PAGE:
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ENDOVASCULAR "NET" PROSTHESIS FOR PREVENTION OF ANEURYSM FORMATION IN MARFAN AND OTHER GENETIC DISORDERS OR FOR VERY EARLY STABILIZATION OF OTHER ANEURYSMS
THE HOUSTON AORTIC SYMPOSIUM 2013
Frontiers in Cardiovascular Diseases - The sixth in the series
IN HONOR OF DR FRANK J VEITH
Presentation Video (Houston, Westin Oaks, March 23, 2013)
(4:20 min - double click on video for full screen HD)
- Abstract 585
Endovascular net prosthesis for prevention of aneurysm formation in Marfan and other genetic disorders or for very early stabilization of other aneurysms
Claudio Rossella, MD and Stefano Nazari, MD
Fondazione Alexis Carrel, Italy
The relative slowness of aneurysm formation and progression to rupture indicates that the decrease in the strength of the arterial wall under the aneurysm formation threshold may be very gradual and limited. Consequently one can imagine that measures to increase, even moderately, the mechanical strength of the arterial wall, for example by means of a dacron fabric network, should be successful in preventing aneurysm formations and thus its complications (dissection and rupture), without necessarily requiring complete prosthetic substitution.
The experimental hypothesis is based on the fact that the net prosthesis positioned and maintained in stable contact with the aortic walls (fig 1-A) is spontaneously, gradually covered by the neo-intima (fig 1-B) (as constantly happens with all tube graft currently in use), invaded by fibroblasts and thus stably associated to the aortic wall (fig 1-C).
A significant advantage of this approach is that, if the net mesh is appropriately dimensioned, it may be expected that the blood flow through the collateral branches is not significantly affected (B-arrows), thus allowing application in all aortic tracts overcoming limitations of current endovascular techniques; moreover this may be the only method theoretically able to fully prevent spinal cord ischemic injury.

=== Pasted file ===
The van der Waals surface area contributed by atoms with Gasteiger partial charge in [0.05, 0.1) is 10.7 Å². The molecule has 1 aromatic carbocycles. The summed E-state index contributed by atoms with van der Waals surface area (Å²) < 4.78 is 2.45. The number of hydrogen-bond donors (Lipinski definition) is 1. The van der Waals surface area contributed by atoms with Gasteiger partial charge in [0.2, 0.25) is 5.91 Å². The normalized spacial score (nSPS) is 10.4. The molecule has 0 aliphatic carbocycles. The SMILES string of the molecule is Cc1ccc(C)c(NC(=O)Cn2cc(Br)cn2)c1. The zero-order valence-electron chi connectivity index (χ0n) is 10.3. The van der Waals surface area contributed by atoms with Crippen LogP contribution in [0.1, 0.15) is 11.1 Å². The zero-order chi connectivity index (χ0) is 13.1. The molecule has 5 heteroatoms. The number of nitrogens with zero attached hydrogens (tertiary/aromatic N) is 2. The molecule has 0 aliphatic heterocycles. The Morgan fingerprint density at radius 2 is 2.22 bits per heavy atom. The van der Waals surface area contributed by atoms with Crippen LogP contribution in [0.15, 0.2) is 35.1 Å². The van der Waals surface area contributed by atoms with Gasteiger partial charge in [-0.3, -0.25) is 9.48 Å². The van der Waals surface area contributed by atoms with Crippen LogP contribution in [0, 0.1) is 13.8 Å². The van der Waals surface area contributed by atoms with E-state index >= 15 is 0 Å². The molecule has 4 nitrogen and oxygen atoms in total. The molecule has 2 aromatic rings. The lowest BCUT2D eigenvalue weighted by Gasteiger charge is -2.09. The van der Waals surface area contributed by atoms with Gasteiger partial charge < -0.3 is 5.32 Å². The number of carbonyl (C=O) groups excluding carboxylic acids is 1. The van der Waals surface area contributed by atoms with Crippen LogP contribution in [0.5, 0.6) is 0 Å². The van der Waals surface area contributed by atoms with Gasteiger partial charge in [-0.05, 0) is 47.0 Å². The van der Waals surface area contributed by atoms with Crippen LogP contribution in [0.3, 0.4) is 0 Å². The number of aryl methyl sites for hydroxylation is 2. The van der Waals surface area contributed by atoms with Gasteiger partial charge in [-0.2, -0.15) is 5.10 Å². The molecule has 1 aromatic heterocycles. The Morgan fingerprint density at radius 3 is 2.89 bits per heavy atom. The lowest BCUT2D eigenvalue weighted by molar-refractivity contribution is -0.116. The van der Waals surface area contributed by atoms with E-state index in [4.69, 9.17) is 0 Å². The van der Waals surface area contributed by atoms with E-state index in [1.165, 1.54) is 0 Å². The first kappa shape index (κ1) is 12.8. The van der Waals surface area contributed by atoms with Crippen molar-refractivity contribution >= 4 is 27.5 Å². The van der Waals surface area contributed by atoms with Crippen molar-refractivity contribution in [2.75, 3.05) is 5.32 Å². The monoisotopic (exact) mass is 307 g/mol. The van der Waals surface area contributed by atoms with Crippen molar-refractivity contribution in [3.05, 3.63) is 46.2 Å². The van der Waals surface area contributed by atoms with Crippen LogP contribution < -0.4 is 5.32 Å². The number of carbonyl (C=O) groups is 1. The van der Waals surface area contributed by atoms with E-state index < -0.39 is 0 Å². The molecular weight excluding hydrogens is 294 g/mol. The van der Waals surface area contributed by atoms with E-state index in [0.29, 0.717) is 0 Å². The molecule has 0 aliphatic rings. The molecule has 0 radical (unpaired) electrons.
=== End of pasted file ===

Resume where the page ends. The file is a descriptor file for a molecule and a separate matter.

The structural properties of the aortic wall associated to the intraluminal net prosthesis rely on three factors (fig 2): -1) the structural properties of the net prosthesis, -2) the structural properties of the aortic wall, -3) the strength of the bonds between the aortic wall and the net prosthesis, based substantially on fibroblastic invasion of the net fabric and its permanent integration with aortic wall.
Given the structural adequacy of the net prosthesis (1) (polypropylene thread diameter 0.5mm, mesh 5x5mm) and its mechanical effect of fractioning the aortic wall in the small area of the net mesh (2), crucial to this model is aorta-prosthesis bond (3). In fact if this link is sufficiently strong and stable in the time, it can be hypothesized of being able to stabilize aortic wall and prevent dilatation even independently from the true diameter of the “net” prosthesis, which could not be further distended after that their meshes have been firmly integrated into the aortic wall. The practical consequence is that the precise equivalence between diameter of the net prosthesis and aortic diameter would not be necessary; the prosthesis in fact could be significantly redundant in respect to the effective aortic diameter, thus allowing for its easier adaptability to geometrical irregularity of vascular wall, with- out consequences on its efficiency in keeping stable aortic diameter.
Interestingly enough in this model the endovascular net prosthesis pro- vides aortic wall mechanical support just where the mechanical stress is higher, and thus just where it’s most needed both to prevent further dilatation and to avoid partial (dissection) or total rupture, with the minimal amount of prosthetic material (approximately ≤1/6th of current endoprosthesis volume).
RELATED ILLUSTRATIVE MATERIAL
Note: The meshes of the net used in this model were obviously too small to prevent the eventual occlusion of all collateral brances in the long term; the structural mechanical analysis however showed that meshes 5x5 mm wide, with polipropylen thread .5 mm in diameter, can largely exceed the strenght required by the endovascular pressure in its higher pathologic occurrences while preventing even small collateral branches occlusion. Obviously the ideal dimensioning of the threads and meshes of the net will requires careful evaluations of many factors and may be different in relation with the aortic tract to be strengthened. Below are exemples of possible prototypes
LATEST NET PROSTHESIS PROTOTYPES
- S Nazari, F. Luzzana, F. Carli et al (1996)
Aortic wall structural strenghtening by intraluminal net prosthesis to arrest aneurysm prograssion and to prevent dissection and rupture. Experimental assessment of a new therapeutic approach.Eur J Cardiothor Surg, 1996; 10:264-272 FULL TEXT CLICK HERE
- S. Nazari (2012)
New approaches for treatment and prevention of Aortic Aneurysms
in Front Lines of Thoracic Surgery, Dr Stefano Nazari (Ed), Intech, DOI: 10.5772/25929. free download at http://www.intechopen.com/books/front-lines-of-thoracic-surgery/new-approaches-for- treatment-and-prevention-of-thoracic-aorta-aneurysms
Techno College Award Nominee 2012
EACTS Daily News- Saturday Oct 27, 2012 pag 17 (click to download .pdf file)
last modified April 19, 2013